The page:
1 Reply Latest reply on Feb 21, 2013 1:50 PM by Carlotta Shearson

    When to use italics for "para" etc.

    Phillip Flanders

      I know that italics are required when ortho, meta, and para are included as part of a chemical name (e.g. para-methoxyphenol).  However, I'm confused as to whether or not they should be in italics when used outside of chemical names.  In discussing structural affects, I might refer to a "para substituted aniline", or a "para carboxy group", or a "methyl group in the para position", or say that the "cis isomer reacts at a faster rate than the trans isomer."  I own the ACS style guide (3rd ed), but I can't seem to find a good answer to these situations that are not technically part of a chemical name.    Are you always supposed to put these terms in italics and use a hyphen?  I also quickly perused some literature, but I can't seem to find a good rule to follow.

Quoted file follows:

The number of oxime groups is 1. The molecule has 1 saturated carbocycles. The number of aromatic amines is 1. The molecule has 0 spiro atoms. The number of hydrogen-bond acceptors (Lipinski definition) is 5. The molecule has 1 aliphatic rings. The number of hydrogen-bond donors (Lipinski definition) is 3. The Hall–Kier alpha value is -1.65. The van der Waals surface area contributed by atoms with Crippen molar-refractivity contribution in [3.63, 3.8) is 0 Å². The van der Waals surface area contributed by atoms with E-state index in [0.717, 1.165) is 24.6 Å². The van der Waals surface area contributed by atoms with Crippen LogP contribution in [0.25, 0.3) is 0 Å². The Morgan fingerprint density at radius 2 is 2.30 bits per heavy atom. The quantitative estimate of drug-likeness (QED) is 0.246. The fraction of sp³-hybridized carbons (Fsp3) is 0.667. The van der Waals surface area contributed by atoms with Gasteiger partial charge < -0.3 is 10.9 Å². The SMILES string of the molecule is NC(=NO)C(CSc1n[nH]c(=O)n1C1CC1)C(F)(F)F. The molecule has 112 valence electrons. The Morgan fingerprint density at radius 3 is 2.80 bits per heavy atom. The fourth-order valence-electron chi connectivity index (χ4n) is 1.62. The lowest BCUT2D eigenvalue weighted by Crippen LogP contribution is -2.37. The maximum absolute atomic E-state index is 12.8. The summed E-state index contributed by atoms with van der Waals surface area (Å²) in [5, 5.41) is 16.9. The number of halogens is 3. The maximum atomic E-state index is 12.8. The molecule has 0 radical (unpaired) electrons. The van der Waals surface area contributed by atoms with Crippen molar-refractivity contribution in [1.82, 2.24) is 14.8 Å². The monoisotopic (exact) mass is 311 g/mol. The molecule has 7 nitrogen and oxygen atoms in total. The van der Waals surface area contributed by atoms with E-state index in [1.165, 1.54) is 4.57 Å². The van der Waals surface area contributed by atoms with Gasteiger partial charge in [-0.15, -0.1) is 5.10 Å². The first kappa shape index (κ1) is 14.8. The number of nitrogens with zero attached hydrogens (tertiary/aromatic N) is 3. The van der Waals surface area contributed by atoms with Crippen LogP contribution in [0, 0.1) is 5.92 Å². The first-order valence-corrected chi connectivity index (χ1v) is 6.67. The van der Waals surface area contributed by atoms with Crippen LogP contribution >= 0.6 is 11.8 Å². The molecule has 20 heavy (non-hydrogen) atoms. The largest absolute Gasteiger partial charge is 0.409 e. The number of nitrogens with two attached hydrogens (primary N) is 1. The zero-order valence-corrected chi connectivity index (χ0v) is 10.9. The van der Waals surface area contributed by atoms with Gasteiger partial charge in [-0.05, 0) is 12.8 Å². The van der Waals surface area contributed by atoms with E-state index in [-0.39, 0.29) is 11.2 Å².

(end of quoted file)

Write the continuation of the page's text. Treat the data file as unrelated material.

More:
• Re: When to use italics for "para" etc.
          Carlotta Shearson

          Have a look at p. 145 of The ACS Style Guide (3rd ed.). You'll see that positional and configurational descriptors (e.g., "cis," "trans," "erythro") and element symbol locants that would  be italicized as part of a chemical name are shown in Roman type when not used as part of a chemical name. By analogy, I would treat "para" the same way. As far as hyphenation, I would go with "para-substituted aniline" (because "para" modifies only "substituted") but "para carboxy group" (because "para" modifies the unit "carboxy group" not "carboxy"). No hyphens required for "para position" or "cis isomer"; these are syntactically analogous to "red car." Note, however, that ACS style does call for a hyphen in things like "the carbon in the 6-position" (see p. 263).